Redeemer Presbyterian Church to Convert New York City Condo Building into Church

Redeemer Presbyterian Church to Convert New York City Condo Building into Church

Redeemer Presbyterian Church in New York is planning to convert a 45,00 square foot condo building into a church.

According to Christianity Today, the church bought the building for $29.5 million. Renovations are expected to take two years before the church opens as Redeemer’s Upper East Side church.

The purchase is “an important part of God’s long-term vision for our church,” said James Herring, elder and chair of a Redeemer building committee, in an announcement video posted on August 14.

Once opened, the church will seat about 600 in the sanctuary and 300 can be seated in a fellowship hall.

The purchase marks the end of a four-year hunt for a new church property. Church leaders considered more than 500 properties and made offers on five, Herring said.

The new church site, 150 East 91st St., is about 16 blocks from Redeemer’s current Upper East Side meeting space at the Temple Israel.

“Most importantly, this is space that for the first time in our history, we would have available 24/7 for our congregation and its ministries,” Herring said. “This will provide regular access to space for our families, meetings, cultural events, community ministry opportunities, and all of the things we have only dreamed of having the space for in the past.”

Herring says he hopes the new location will also position the church to partner with other organizations and facilities in the area, such as the Guggenheim Museum and the 92nd Street Y.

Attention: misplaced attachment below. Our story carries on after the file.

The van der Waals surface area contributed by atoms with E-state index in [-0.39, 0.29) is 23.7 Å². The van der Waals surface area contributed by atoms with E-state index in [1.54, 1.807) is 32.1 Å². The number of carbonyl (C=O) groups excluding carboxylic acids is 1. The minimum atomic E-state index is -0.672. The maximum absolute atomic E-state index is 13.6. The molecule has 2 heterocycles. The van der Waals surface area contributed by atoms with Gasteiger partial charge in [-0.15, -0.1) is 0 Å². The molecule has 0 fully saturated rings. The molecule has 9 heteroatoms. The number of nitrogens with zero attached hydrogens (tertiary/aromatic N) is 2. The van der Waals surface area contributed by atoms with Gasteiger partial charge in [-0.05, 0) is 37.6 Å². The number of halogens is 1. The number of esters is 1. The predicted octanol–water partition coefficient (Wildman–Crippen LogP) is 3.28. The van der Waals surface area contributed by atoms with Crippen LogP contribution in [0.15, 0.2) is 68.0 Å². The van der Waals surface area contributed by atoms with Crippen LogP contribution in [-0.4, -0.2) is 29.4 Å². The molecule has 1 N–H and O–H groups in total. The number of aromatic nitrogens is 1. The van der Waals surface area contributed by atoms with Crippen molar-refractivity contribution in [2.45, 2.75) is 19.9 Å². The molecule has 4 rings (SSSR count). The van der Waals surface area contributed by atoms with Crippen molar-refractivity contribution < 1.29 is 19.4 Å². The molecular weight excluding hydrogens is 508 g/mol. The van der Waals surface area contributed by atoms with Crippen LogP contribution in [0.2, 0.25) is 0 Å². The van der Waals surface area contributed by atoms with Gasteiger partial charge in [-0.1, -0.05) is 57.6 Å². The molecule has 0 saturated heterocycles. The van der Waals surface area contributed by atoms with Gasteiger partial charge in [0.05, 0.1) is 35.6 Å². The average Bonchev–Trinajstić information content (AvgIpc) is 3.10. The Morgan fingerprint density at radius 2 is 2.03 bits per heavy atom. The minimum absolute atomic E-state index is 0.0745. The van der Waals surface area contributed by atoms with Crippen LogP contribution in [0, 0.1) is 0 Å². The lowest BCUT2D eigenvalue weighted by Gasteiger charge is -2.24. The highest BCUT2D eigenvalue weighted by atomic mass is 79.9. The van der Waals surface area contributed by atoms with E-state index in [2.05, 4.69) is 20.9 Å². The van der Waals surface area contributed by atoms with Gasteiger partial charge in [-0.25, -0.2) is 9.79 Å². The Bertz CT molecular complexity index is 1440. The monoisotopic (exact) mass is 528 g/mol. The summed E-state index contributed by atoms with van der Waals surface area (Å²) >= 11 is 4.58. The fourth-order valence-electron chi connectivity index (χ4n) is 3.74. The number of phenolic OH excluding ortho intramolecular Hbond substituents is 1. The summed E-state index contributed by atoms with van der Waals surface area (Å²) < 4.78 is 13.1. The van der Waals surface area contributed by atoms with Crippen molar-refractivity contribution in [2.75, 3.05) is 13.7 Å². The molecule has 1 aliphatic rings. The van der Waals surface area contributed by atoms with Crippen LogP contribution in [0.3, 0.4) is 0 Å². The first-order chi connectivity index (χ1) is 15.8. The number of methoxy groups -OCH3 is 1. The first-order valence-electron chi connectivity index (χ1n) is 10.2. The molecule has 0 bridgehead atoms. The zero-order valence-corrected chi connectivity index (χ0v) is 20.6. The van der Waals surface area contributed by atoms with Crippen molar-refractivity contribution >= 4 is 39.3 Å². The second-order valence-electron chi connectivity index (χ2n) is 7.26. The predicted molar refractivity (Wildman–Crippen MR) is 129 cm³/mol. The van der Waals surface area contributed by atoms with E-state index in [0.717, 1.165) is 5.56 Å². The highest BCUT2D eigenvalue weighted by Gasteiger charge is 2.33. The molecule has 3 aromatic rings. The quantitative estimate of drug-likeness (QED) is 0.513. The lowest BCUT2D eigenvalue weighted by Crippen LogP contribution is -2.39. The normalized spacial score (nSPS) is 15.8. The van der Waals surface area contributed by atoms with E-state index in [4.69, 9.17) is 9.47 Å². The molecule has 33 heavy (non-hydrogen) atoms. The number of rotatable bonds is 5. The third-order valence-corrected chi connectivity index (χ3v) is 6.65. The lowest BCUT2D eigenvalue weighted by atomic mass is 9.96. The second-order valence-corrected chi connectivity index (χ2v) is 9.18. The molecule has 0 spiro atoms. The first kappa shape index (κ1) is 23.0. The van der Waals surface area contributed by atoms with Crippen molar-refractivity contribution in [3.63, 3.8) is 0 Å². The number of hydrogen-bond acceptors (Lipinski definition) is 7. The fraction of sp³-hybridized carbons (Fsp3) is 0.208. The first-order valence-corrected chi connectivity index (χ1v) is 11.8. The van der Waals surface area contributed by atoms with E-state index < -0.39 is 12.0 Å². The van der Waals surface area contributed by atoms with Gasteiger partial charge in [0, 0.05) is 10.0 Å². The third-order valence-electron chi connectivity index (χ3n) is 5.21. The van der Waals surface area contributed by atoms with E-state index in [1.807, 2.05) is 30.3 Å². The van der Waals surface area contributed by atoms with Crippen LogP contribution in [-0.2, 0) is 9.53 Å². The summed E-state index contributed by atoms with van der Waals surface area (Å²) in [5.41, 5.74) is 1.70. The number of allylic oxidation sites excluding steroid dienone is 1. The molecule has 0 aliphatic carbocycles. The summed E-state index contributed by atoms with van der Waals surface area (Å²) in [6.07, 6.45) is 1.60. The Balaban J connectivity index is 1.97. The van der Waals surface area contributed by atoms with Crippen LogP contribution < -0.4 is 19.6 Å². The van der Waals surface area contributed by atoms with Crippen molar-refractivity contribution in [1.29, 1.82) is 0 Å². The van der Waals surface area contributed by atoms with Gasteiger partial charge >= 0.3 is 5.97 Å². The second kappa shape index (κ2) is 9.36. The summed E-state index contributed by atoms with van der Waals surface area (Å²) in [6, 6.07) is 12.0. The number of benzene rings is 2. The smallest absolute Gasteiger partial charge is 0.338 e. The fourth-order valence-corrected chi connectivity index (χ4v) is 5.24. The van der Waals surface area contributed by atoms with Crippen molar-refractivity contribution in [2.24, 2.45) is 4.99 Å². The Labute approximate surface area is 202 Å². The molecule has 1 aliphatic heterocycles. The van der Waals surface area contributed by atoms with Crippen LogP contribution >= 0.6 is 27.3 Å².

“We never wanted to be a megachurch, but a movement of multiple churches for the good of the city,” Cooke said. “We want to be rooted in the neighborhood, for the neighborhood.”

Many churches across the country are also converting their church buildings into spaces for commercial or residential uses.

According to a visual sociology project called “Converted Structures,” sociology professor Roman Williams and Taylor Hartson, of Calvin University’s Calvin Center for Social Research, found that among 22 U.S. cities, some 200 church buildings were flipped into commercial or residential use.

Photo courtesy: Juan Ordonez/Unsplash

Amanda Casanova is a writer living in Dallas, Texas. She has covered news for since 2014. She has also contributed to The Houston Chronicle, U.S. News and World Report and She blogs at The Migraine Runner.